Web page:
- Kellogg Company's Cheez-It brand is promoting its new Snap'd cracker with a scavenger hunt, per a company announcement.
- To reinforce the marketing message that the new crackers are so addictive that they could lead to a cheese shortage, the brand has hidden a healthy supply of the snack in a bunker somewhere in the U.S.
- The brand will reveal clues about the bunker's whereabouts on its Twitter page beginning May 14. Whoever finds the hidden stash will win a year's supply of the cracker. Other contest prizes include a one-year subscription to a video streaming service, as well as a flat-screen TV.
Cheez-It's scavenger hunt promotes the brand on social media — with the potential to go viral — and also makes its new product the star of a fun in-person game that encourages fan participation. By promoting the effort on social media, Cheez-It aims to increase its Facebook fans and Twitter followers, a move that could strengthen future marketing opportunities. The real-world game element helps the snack brand stand out in the social media clutter and snag attention as Cheez-it fans try to find the bunker, which might be in "a cheese cave, an old cellar or a retired subway tunnel," per the brand's announcement.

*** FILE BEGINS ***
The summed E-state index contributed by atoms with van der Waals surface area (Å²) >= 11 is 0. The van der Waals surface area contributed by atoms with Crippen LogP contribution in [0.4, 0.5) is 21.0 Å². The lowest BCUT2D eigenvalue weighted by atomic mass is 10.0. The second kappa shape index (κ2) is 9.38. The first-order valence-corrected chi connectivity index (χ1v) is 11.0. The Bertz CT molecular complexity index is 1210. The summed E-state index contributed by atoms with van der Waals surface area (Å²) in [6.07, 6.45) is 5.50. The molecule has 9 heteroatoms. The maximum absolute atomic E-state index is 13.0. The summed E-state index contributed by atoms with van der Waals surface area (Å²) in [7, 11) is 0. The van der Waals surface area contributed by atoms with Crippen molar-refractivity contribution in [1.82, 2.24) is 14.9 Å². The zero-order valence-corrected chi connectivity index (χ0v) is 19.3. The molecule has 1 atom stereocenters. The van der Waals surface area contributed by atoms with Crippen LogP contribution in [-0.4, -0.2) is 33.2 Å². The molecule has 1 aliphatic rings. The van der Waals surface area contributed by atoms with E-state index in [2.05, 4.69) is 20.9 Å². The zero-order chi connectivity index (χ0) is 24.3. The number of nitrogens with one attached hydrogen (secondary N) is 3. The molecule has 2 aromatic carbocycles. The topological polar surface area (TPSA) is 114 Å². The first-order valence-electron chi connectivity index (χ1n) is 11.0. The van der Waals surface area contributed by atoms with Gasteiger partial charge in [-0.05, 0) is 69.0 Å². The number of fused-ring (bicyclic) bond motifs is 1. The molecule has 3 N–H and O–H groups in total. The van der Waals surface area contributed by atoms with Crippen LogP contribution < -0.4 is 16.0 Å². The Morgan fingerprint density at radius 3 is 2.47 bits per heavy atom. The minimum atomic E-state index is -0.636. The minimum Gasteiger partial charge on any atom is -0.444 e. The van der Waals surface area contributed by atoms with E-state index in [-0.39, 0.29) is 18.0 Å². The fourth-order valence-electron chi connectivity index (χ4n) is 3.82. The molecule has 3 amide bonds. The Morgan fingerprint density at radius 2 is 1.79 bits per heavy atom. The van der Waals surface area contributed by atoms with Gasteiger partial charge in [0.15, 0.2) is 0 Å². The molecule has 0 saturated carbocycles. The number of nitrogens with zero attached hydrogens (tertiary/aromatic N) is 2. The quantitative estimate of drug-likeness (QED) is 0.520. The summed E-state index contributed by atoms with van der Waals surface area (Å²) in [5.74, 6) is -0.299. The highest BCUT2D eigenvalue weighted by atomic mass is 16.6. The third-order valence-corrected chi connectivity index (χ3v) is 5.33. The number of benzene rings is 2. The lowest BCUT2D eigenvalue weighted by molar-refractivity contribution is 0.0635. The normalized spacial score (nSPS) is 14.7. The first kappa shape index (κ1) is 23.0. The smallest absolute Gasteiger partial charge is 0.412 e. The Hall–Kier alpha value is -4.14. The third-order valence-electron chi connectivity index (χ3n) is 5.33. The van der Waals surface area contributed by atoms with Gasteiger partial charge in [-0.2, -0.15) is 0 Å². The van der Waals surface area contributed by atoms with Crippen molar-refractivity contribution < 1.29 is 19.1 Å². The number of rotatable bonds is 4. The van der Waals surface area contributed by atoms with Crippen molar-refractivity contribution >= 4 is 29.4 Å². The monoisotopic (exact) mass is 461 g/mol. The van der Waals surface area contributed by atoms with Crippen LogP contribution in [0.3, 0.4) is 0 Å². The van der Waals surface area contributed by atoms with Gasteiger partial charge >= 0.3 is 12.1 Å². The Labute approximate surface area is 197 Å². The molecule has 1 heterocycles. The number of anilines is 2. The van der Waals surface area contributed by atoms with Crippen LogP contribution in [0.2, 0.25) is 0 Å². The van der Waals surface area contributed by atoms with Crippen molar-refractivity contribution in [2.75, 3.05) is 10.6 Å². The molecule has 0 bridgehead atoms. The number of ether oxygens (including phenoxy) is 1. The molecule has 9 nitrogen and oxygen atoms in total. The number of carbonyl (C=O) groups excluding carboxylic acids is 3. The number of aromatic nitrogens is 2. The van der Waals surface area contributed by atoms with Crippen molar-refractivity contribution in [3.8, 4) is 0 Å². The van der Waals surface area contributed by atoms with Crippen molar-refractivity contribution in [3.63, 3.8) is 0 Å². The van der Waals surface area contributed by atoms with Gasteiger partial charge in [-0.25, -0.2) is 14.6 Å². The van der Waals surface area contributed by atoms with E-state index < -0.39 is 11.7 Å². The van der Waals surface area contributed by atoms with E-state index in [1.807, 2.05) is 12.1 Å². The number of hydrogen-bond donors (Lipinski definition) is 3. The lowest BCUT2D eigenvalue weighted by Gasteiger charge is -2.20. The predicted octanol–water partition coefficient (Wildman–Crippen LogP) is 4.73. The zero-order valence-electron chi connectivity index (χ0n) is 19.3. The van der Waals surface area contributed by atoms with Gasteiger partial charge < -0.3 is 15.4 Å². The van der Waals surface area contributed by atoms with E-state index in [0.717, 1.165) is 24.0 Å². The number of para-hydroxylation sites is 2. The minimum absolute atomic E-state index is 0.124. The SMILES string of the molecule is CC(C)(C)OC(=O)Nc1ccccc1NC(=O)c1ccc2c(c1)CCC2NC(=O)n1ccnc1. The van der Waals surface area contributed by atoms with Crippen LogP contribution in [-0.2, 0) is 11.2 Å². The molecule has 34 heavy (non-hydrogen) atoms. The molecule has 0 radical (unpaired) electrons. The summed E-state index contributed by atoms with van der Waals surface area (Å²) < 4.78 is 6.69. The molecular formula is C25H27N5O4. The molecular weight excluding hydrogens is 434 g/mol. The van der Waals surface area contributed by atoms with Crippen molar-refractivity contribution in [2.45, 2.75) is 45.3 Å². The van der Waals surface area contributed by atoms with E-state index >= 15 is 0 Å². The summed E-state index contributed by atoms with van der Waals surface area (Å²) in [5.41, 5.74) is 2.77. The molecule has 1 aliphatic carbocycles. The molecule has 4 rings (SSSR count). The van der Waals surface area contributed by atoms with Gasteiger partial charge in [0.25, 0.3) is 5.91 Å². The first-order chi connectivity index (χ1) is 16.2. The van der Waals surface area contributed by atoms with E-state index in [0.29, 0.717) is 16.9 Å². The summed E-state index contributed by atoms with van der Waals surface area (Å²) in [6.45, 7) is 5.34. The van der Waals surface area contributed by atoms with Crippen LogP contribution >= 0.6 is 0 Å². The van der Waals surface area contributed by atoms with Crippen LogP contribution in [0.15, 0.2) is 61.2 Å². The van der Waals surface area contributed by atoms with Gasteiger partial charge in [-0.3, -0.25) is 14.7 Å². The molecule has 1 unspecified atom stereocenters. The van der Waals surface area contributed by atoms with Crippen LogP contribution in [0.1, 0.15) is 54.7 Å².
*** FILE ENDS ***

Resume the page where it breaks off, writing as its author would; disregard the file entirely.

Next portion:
Scavenger hunts have become a creative way for brands to deliver entertaining experiences to people and engage them on a deeper level than traditional marketing tactics. Busch Beer recently ran a campaign with the National Forest Foundation in which they sent people on a scavenger hunt in wooded areas to find trees marked with special medallions. This effort was also pushed heavily on social media, where participants could find clues to the trees' whereabouts.
Similarly, Under Armour ran a digital scavenger hunt around San Francisco that relied on drones to promote a new Steph Curry shoe. These efforts aim to attract publicity and fan conversations on social media, driving online chatter that extends the campaign's reach beyond the in-person activities. Other notable brands including Hyundai, Disney and Unilever have also created similar games.
By offering up a year's supply of the product alongside prizes such as a TV or streaming subscription, the Kellogg's brand could be intentionally associating its product as a TV-viewing snack food. This positioning could put the product in a consumer's mind when they reach for snacks while viewing video content. Plus, the premise of the scavenger hunt — that the Snap'd crackers could cause a cheese shortage — could reinforce the brand's "real cheese" value proposition as it seeks to stand out in the crowded snack category.